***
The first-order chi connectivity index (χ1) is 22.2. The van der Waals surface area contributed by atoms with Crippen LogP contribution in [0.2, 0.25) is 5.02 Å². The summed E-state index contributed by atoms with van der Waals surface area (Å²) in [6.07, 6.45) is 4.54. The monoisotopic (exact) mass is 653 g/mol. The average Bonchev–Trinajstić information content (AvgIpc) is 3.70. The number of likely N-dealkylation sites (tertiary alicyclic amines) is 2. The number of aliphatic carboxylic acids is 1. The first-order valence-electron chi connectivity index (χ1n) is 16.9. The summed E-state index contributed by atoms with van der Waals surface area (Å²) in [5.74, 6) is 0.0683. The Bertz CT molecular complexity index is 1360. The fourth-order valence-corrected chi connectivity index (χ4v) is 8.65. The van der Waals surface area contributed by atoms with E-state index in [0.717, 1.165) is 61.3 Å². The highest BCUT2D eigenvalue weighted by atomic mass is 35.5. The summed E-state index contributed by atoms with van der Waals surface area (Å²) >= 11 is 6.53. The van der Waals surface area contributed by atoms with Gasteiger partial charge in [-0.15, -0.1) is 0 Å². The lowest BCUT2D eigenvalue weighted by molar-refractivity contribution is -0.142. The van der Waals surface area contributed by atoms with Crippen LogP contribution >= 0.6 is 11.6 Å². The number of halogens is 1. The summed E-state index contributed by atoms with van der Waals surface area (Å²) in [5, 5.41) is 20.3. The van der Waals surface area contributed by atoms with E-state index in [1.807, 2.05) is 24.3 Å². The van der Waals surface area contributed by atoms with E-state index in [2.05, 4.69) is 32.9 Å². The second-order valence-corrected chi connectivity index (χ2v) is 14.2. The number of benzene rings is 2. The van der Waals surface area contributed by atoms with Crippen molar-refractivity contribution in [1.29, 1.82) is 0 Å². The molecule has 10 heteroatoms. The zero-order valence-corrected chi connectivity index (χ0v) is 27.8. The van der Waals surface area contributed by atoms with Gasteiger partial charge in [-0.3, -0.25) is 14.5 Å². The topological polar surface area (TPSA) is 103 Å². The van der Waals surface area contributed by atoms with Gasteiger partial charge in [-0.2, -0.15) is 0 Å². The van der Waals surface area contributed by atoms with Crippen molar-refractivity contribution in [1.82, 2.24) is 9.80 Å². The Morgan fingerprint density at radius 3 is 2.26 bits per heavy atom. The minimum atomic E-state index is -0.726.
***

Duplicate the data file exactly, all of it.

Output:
The first-order chi connectivity index (χ1) is 22.2. The van der Waals surface area contributed by atoms with Crippen LogP contribution in [0.2, 0.25) is 5.02 Å². The summed E-state index contributed by atoms with van der Waals surface area (Å²) in [6.07, 6.45) is 4.54. The monoisotopic (exact) mass is 653 g/mol. The average Bonchev–Trinajstić information content (AvgIpc) is 3.70. The number of likely N-dealkylation sites (tertiary alicyclic amines) is 2. The number of aliphatic carboxylic acids is 1. The first-order valence-electron chi connectivity index (χ1n) is 16.9. The summed E-state index contributed by atoms with van der Waals surface area (Å²) in [5.74, 6) is 0.0683. The Bertz CT molecular complexity index is 1360. The fourth-order valence-corrected chi connectivity index (χ4v) is 8.65. The van der Waals surface area contributed by atoms with E-state index in [0.717, 1.165) is 61.3 Å². The highest BCUT2D eigenvalue weighted by atomic mass is 35.5. The summed E-state index contributed by atoms with van der Waals surface area (Å²) >= 11 is 6.53. The van der Waals surface area contributed by atoms with Gasteiger partial charge in [-0.15, -0.1) is 0 Å². The lowest BCUT2D eigenvalue weighted by molar-refractivity contribution is -0.142. The van der Waals surface area contributed by atoms with Crippen LogP contribution >= 0.6 is 11.6 Å². The number of halogens is 1. The summed E-state index contributed by atoms with van der Waals surface area (Å²) in [5, 5.41) is 20.3. The van der Waals surface area contributed by atoms with E-state index in [1.807, 2.05) is 24.3 Å². The van der Waals surface area contributed by atoms with E-state index in [2.05, 4.69) is 32.9 Å². The second-order valence-corrected chi connectivity index (χ2v) is 14.2. The number of benzene rings is 2. The van der Waals surface area contributed by atoms with Crippen molar-refractivity contribution in [1.29, 1.82) is 0 Å². The molecule has 10 heteroatoms. The zero-order valence-corrected chi connectivity index (χ0v) is 27.8. The van der Waals surface area contributed by atoms with Gasteiger partial charge in [-0.3, -0.25) is 14.5 Å². The topological polar surface area (TPSA) is 103 Å². The van der Waals surface area contributed by atoms with Gasteiger partial charge in [-0.2, -0.15) is 0 Å². The van der Waals surface area contributed by atoms with Crippen molar-refractivity contribution in [1.82, 2.24) is 9.80 Å². The Morgan fingerprint density at radius 3 is 2.26 bits per heavy atom. The minimum atomic E-state index is -0.726.